15/05/2013 - nZEB

Designing for Daylight


When is a building sustainable?

A building is not only sustainable in itself. What should also be sustainable is the relationship between the building and the ever-evolving activities carried out within it. The building as such requires flexibility to allow it to adapt to varying functions over the course of its life. A sustainable building, therefore, is more like a natural environment which responds to the flow of life as opposed to an object frozen in time. This brings us to the question of how we relate to our natural environment. Do we shut it out and protect ourselves from it? Or do we actively engage with it?

Daylight from our sun is one of the most beautiful and powerful elements available to architects. Unlike wood or steel its supply is free and boundless. Daylight provides building users with superior visual acuity, dramatic energy savings, and a sense of psychological and emotional well being. Naturally lit buildings help people to relate to daily and diurnal rhythms of light and darkness, providing awareness of the world outside and a sense of belonging in one’s environment. Exposure to natural daylight helps people to work and live more comfortably, safely and happily.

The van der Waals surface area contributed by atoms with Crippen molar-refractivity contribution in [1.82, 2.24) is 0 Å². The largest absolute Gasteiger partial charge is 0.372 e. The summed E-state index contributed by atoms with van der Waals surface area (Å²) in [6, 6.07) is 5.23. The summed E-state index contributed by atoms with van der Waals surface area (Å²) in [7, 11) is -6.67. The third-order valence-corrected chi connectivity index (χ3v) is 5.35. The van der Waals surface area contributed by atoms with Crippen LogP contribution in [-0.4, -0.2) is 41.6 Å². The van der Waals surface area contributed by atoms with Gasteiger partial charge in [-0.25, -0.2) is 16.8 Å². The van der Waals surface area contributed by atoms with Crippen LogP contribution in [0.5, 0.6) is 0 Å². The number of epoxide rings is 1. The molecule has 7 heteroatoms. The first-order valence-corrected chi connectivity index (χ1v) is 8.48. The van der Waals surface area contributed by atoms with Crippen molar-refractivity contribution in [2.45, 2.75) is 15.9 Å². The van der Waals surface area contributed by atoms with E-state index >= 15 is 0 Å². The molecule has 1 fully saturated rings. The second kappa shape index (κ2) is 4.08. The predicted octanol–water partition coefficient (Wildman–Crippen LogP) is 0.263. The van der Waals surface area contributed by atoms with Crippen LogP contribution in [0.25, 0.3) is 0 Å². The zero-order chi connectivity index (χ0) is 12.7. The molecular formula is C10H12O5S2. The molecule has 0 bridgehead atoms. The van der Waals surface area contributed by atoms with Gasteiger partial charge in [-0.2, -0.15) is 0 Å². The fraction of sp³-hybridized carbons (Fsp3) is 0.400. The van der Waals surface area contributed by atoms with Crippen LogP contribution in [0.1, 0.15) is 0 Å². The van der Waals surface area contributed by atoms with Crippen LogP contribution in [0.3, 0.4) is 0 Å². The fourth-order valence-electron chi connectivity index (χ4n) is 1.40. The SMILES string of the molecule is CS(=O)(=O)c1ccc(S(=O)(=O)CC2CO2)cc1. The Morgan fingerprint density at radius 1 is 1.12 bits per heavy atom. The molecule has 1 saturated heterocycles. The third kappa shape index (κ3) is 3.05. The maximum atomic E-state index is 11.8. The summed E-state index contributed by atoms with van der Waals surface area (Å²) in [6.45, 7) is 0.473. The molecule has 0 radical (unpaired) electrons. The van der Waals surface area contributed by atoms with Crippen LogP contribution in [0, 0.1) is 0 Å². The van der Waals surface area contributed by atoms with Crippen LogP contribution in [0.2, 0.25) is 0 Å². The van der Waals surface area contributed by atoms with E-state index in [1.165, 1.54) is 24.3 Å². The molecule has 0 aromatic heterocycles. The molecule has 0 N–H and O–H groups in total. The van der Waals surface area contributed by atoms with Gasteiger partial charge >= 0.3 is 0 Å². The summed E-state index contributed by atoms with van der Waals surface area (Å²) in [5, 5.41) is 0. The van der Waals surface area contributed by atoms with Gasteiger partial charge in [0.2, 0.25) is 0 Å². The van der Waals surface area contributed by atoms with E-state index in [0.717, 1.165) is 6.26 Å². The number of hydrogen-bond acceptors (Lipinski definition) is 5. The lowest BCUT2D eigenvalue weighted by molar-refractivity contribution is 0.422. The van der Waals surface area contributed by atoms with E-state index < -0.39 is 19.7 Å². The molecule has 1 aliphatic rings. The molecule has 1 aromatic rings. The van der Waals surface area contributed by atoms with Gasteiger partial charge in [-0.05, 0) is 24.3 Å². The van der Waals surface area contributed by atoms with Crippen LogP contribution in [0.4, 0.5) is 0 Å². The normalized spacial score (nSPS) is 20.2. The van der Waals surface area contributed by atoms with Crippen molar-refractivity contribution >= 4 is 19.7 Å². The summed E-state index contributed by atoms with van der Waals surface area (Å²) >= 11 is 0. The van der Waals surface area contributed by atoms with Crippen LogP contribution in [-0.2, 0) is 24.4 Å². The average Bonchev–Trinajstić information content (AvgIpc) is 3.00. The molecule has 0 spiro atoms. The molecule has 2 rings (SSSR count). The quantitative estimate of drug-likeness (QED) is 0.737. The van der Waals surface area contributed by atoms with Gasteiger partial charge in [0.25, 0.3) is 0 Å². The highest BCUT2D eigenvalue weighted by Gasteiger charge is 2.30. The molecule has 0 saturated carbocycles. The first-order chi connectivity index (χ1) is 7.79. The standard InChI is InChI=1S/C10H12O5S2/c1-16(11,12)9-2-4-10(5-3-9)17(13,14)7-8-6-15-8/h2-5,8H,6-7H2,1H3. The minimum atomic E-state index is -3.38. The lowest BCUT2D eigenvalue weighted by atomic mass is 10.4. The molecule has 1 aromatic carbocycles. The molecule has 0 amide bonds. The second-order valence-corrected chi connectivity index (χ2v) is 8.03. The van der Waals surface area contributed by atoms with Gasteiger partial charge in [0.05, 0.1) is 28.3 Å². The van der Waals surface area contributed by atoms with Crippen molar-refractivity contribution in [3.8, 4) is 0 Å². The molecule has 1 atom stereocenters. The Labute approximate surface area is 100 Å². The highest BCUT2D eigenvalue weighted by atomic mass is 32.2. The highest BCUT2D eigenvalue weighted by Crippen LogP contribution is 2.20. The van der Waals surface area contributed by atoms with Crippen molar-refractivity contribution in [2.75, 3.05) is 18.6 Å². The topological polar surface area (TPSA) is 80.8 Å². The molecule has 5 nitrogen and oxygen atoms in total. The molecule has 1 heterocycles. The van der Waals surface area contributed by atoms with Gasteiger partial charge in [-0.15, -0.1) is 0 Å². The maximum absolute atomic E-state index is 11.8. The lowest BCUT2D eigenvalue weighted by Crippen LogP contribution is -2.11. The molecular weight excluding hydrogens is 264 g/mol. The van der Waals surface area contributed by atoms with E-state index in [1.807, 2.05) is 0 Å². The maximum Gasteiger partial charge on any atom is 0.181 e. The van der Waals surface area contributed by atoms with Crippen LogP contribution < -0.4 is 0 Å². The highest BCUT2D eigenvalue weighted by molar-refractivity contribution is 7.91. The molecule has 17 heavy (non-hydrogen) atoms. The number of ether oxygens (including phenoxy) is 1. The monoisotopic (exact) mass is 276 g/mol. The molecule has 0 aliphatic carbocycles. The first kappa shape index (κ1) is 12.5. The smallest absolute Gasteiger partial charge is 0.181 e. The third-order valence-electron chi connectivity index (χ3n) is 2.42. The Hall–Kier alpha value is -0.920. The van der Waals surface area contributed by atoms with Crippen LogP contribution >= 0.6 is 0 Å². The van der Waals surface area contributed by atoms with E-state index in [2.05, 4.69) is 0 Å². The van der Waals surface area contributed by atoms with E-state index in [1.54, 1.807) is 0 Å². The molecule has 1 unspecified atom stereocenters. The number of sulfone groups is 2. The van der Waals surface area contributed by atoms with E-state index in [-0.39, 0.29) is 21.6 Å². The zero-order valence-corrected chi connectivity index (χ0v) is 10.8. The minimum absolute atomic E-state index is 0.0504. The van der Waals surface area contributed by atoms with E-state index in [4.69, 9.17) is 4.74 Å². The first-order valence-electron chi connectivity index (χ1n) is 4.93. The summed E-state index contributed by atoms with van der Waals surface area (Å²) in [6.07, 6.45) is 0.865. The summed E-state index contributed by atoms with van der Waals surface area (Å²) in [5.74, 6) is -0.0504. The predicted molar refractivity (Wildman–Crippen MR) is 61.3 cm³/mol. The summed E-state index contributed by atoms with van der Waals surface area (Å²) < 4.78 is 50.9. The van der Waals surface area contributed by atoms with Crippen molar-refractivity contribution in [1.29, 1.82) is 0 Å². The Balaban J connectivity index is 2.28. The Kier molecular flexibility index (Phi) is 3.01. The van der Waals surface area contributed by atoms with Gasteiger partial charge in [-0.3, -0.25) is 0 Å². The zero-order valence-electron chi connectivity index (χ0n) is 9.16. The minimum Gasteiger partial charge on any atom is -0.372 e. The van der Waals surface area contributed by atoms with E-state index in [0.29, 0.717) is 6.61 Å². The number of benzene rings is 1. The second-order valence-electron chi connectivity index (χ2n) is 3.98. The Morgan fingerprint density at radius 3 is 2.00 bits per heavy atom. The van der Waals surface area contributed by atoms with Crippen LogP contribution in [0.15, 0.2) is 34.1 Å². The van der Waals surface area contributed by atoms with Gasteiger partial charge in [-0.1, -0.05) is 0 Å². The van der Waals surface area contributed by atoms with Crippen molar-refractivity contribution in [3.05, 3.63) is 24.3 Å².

According to the British Standards Institution, BS 8206 Part 2 CIBSE, a space with a mean daylight factor between 2% and 5% is considered well lit and requires little or no additional lighting during daytime. A space with a daylight factor of less than 2% appears dimly lit. Effective daylighting design needs to be considered from the earliest stages onwards, as the level and distribution of daylight within a building depends on many factors such as the geometry of the space, the shape and orientation of openings and the characteristics of the internal surfaces. Many of these factors cannot be retrospectively applied.

Some of the key aspects to be considered from the earliest stages of design are:

• What is the proposed building form?
• What is the building’s orientation?
• Does the building form and orientation maximise the use of daylight?
• Where are windows proposed to be positioned?
• Is there adequate daylight penetration into rooms?
• Is the amount of daylight in the building controllable / flexible for different uses?
• Has energy efficiency / passive design / overheating been considered?

It is the responsibility of the lead designer / architect to ensure that daylighting is appropriately considered at all stages of design from the conceptual right through to picking appropriate materials and finishes. When we design without putting daylight high on the agenda we leave a legacy of mediocre buildings behind us. When we design for daylight we provide our contemporaries and future generations with buildings which are energy efficient, health promoting and sustainable.

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